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Vol. LXII, No. 18
September 3, 2010

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Can Correct Weight, Metabolism
Researchers Explore Bariatric Surgery for Adults, Teens

  Dr. Lee Kaplan  
  Dr. Lee Kaplan  

As American waistlines continue to expand, doctors are widening their tool set accordingly to help their patients address the problem and lose the weight.

With the complications that being overweight or obese can bring—type 2 diabetes, hypertension, heart disease, arthritis and sleep apnea, to name a few—it’s no wonder patients are often willing to try almost anything to shed the extra pounds. The available options include diet, exercise, medication and, in some cases, bariatric surgery, especially when excess weight is causing health complications that make it difficult for the patient to lose weight in other ways.

Surgical intervention, often described as stomach stapling or gastric banding, can be a critically valuable therapy for patients whose severe or medically complicated obesity leaves them few other options. Bariatric surgery was the subject of a pair of recent lectures in the NIH obesity research task force’s seminar series on the uses and effects of the procedure in adolescents and adults.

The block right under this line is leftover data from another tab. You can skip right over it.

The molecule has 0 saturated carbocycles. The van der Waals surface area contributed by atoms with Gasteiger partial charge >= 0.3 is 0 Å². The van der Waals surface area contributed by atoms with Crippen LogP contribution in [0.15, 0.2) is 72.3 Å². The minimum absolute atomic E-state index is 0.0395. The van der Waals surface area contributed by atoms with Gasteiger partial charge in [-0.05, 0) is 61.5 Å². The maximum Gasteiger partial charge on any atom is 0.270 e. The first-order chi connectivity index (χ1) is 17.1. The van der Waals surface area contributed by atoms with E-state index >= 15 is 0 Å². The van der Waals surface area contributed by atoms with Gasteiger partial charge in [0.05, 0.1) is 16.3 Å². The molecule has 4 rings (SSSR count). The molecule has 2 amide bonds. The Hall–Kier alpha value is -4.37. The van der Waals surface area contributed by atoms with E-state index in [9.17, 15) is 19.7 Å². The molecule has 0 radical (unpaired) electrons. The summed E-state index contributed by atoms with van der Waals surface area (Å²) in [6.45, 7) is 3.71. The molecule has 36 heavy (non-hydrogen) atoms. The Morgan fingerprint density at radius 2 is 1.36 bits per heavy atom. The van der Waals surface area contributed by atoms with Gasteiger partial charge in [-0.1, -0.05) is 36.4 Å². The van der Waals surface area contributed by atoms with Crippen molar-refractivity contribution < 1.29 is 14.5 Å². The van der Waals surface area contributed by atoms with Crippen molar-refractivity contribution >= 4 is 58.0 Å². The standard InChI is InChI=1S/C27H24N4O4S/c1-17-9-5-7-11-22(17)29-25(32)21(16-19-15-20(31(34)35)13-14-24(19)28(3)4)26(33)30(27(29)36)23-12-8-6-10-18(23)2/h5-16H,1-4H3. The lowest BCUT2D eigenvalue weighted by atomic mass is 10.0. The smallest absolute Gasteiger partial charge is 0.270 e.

Dr. Thomas Inge of Cincinnati Children’s Hospital Medical Center not only studies use of this surgery for teens, but also directs the Center for Bariatric Research and Innovation. He is currently principal investigator for a large multicenter bariatric study funded by NIH.

The slides he presented in Lipsett Amphitheater offered a grave picture of what the medical community is up against as our sedentary lifestyles, poor eating habits and technological conveniences fill our lives with more calories than we could ever use. And it’s not just adults who are guilty of eating chips on the couch, a soda in one hand and a remote control in the other.

Blowflies, which are known to show up at the first sign of waste and can cross-contaminate surfaces, were rampant during Lubbert’s visit.  

Dr. Thomas Inge of Cincinnati Children’s Hospital Medical Center


“Pediatric obesity is becoming an increasing problem,” Inge said. “The complications this causes and the quality of life limitations can persist into adulthood.”

While the idea of using bariatric surgery in patients who are not yet of age may sound controversial, the procedure has produced such dramatic results that researchers now recognize new groups of patients in whom the benefits likely outweigh the risks. Once someone undergoes a typical bariatric procedure, weight loss is usually substantial and sustained, which is a big positive in the long run.

“This is significant because many preteens are developing huge BMIs,” Inge said.

BMI, or body mass index, is the calculation of height as it relates to weight. The higher the BMI, the greater a person’s risk of developing weight-related health complications. With bariatric surgery, a person’s BMI drops significantly and generally stays that way.